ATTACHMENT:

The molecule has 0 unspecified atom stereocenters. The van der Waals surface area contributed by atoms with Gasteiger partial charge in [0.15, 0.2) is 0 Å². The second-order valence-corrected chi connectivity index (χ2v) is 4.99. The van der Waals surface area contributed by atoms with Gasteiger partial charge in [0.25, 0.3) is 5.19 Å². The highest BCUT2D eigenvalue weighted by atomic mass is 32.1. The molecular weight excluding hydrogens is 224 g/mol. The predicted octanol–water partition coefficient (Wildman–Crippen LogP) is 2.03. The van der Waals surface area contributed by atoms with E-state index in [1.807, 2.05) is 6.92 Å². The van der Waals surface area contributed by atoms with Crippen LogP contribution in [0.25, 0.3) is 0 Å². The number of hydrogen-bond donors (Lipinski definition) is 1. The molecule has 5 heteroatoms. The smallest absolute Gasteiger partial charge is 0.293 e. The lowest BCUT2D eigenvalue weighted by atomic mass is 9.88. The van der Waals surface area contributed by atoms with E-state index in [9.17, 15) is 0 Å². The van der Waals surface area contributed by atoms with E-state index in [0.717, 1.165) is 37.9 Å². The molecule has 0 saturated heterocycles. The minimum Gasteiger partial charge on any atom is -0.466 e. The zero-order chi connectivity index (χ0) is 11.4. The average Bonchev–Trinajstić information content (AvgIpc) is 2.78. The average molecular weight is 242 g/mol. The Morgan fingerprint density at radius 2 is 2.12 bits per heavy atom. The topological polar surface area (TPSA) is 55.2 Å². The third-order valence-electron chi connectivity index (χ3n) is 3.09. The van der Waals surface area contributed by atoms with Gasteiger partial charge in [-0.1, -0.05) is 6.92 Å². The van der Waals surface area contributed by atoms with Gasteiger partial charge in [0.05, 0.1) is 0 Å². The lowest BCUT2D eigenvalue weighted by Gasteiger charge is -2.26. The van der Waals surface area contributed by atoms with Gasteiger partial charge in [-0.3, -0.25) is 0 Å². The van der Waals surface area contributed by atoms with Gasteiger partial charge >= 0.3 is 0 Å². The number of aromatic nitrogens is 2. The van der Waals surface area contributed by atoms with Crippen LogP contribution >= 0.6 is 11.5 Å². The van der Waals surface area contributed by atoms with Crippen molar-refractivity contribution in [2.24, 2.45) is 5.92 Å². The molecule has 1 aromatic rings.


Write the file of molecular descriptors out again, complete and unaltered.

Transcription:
The molecule has 0 unspecified atom stereocenters. The van der Waals surface area contributed by atoms with Gasteiger partial charge in [0.15, 0.2) is 0 Å². The second-order valence-corrected chi connectivity index (χ2v) is 4.99. The van der Waals surface area contributed by atoms with Gasteiger partial charge in [0.25, 0.3) is 5.19 Å². The highest BCUT2D eigenvalue weighted by atomic mass is 32.1. The molecular weight excluding hydrogens is 224 g/mol. The predicted octanol–water partition coefficient (Wildman–Crippen LogP) is 2.03. The van der Waals surface area contributed by atoms with E-state index in [1.807, 2.05) is 6.92 Å². The van der Waals surface area contributed by atoms with Crippen LogP contribution in [0.25, 0.3) is 0 Å². The number of hydrogen-bond donors (Lipinski definition) is 1. The molecule has 5 heteroatoms. The smallest absolute Gasteiger partial charge is 0.293 e. The lowest BCUT2D eigenvalue weighted by atomic mass is 9.88. The van der Waals surface area contributed by atoms with E-state index in [9.17, 15) is 0 Å². The van der Waals surface area contributed by atoms with E-state index in [0.717, 1.165) is 37.9 Å². The molecule has 0 saturated heterocycles. The minimum Gasteiger partial charge on any atom is -0.466 e. The zero-order chi connectivity index (χ0) is 11.4. The average Bonchev–Trinajstić information content (AvgIpc) is 2.78. The average molecular weight is 242 g/mol. The Morgan fingerprint density at radius 2 is 2.12 bits per heavy atom. The topological polar surface area (TPSA) is 55.2 Å². The third-order valence-electron chi connectivity index (χ3n) is 3.09. The van der Waals surface area contributed by atoms with Gasteiger partial charge in [-0.1, -0.05) is 6.92 Å². The van der Waals surface area contributed by atoms with Gasteiger partial charge in [0.05, 0.1) is 0 Å². The lowest BCUT2D eigenvalue weighted by Gasteiger charge is -2.26. The van der Waals surface area contributed by atoms with Gasteiger partial charge in [-0.3, -0.25) is 0 Å². The van der Waals surface area contributed by atoms with Gasteiger partial charge >= 0.3 is 0 Å². The number of aromatic nitrogens is 2. The van der Waals surface area contributed by atoms with Crippen LogP contribution >= 0.6 is 11.5 Å². The van der Waals surface area contributed by atoms with Crippen molar-refractivity contribution in [2.24, 2.45) is 5.92 Å². The molecule has 1 aromatic rings.